"Well that's all right," Ephiny reassuringly cooed to the little girl. "We've got plenty of bushes around here, don't we?"

Marsa giggled again as only a child can and as Ephiny set her back down they were joined by Solari. "Hello, guys," said Solari. "Does your mother know you're down here?"

"She sent us down here to pick some berries," said Anon bleakly. To Ephiny it was obvious the girl's distaste for the chore easily matched her own.

Marsa's take on the matter was much different. "I like berries," she said dreamily.

"Me too," said Solari. Like Ephiny she had spent many a turn of the hour glass tending to the younger children.

"Well, what do you say we get our baskets and finish up here before half the village shows up," said Ephiny.

However they were not long to their task because a short time later the four of them heard the distant sound of galloping horses. As yet they were not visible on the high grassy plain but even now Ephiny could tell they were definitely headed her way. As they approached even little Marsa abandoned the sweet berries in order to listen.

Solari eased in beside the intently listening Ephiny. "Three?" she asked.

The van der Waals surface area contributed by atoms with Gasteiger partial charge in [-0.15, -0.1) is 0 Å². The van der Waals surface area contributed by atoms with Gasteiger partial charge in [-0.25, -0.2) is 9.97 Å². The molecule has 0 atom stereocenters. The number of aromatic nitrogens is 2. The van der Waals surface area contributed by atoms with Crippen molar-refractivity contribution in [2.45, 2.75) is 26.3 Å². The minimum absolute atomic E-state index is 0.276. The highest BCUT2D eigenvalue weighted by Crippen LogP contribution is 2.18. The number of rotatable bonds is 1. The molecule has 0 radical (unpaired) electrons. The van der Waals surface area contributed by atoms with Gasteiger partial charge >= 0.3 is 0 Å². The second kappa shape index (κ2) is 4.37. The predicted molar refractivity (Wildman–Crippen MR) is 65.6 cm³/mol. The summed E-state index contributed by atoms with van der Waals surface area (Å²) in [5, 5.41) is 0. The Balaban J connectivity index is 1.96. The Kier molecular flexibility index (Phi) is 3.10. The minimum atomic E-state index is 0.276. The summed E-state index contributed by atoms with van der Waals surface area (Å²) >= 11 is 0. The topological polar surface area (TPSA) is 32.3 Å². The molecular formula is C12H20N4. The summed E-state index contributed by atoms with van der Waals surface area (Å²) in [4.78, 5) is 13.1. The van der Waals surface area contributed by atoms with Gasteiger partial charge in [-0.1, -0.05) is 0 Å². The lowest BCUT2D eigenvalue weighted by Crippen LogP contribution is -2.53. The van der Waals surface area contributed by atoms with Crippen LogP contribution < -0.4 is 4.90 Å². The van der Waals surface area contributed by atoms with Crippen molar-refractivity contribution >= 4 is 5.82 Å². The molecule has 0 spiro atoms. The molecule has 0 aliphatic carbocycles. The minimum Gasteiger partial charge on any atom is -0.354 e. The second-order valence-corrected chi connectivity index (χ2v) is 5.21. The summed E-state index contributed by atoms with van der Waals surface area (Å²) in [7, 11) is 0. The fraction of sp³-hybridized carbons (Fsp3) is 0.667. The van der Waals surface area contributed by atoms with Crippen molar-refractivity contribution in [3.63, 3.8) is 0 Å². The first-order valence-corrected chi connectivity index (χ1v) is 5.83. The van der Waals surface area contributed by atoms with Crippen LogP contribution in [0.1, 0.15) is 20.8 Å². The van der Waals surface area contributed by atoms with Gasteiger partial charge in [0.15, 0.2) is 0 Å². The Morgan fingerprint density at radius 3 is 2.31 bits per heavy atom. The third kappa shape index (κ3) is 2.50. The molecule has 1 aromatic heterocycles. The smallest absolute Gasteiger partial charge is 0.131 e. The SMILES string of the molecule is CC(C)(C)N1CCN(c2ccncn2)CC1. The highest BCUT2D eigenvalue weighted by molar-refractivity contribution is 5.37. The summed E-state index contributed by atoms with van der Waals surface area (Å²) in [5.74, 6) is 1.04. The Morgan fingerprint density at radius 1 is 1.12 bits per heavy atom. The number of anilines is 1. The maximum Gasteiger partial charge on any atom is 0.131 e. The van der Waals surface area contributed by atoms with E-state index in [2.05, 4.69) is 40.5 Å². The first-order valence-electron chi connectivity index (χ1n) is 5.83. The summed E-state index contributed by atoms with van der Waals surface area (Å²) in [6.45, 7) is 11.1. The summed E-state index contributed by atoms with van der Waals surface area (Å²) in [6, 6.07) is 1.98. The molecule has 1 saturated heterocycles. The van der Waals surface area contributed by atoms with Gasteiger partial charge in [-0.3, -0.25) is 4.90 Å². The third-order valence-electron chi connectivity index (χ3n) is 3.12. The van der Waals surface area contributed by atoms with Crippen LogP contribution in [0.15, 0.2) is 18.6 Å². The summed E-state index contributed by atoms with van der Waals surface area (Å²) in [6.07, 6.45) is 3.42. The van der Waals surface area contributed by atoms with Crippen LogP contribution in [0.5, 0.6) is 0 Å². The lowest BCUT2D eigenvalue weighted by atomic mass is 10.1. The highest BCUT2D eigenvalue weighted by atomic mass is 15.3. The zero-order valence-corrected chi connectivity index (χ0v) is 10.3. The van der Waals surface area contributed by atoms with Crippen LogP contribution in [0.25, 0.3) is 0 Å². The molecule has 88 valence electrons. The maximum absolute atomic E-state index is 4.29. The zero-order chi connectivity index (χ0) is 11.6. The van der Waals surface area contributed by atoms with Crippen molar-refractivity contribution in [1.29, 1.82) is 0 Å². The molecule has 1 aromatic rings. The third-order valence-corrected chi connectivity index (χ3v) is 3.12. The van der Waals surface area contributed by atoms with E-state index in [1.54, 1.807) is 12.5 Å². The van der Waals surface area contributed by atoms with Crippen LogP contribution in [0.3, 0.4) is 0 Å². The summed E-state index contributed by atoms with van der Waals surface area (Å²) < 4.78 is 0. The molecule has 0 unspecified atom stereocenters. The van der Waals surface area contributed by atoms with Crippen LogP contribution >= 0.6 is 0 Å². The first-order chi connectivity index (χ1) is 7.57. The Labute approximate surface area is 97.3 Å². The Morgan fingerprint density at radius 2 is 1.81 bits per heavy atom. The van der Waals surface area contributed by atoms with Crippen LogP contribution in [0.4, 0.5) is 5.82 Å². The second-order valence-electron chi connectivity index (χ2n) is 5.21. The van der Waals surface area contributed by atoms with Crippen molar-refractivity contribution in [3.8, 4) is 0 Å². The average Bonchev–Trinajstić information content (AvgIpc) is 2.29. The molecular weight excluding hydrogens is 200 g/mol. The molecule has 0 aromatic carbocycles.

Ephiny cocked an ear to the sound and gave a little shake of the head. "Four."

"Four," Solari echoed. "Strangers?"

"No," said Ephiny. "Amazon ponies." It was here that little Marsa chose to wrap an apprehensive arm around Ephiny's leg. Ephiny placed a reassuring hand on the child's head and added, "A returning patrol I'd say."

For Solari, whose own sense of hearing was very ordinary, it always amazing how her friend was able to distinguish jumbles of individual sounds that way. "Well they're in one very big hurry," she remarked.

At that moment the horses topped the rise and, sure enough, Solari saw there were indeed four of them and that it looked to be a returning patrol, just as Ephiny had said. However instead of the usual purposeful trot or even a meandering gait as was usually the case for those returning from an uneventful patrol, the four riders were thundering toward them at full speed.

"Something's wrong," said Ephiny.

Squinting into the afternoon sun, Solari asked "Who's that leading them?"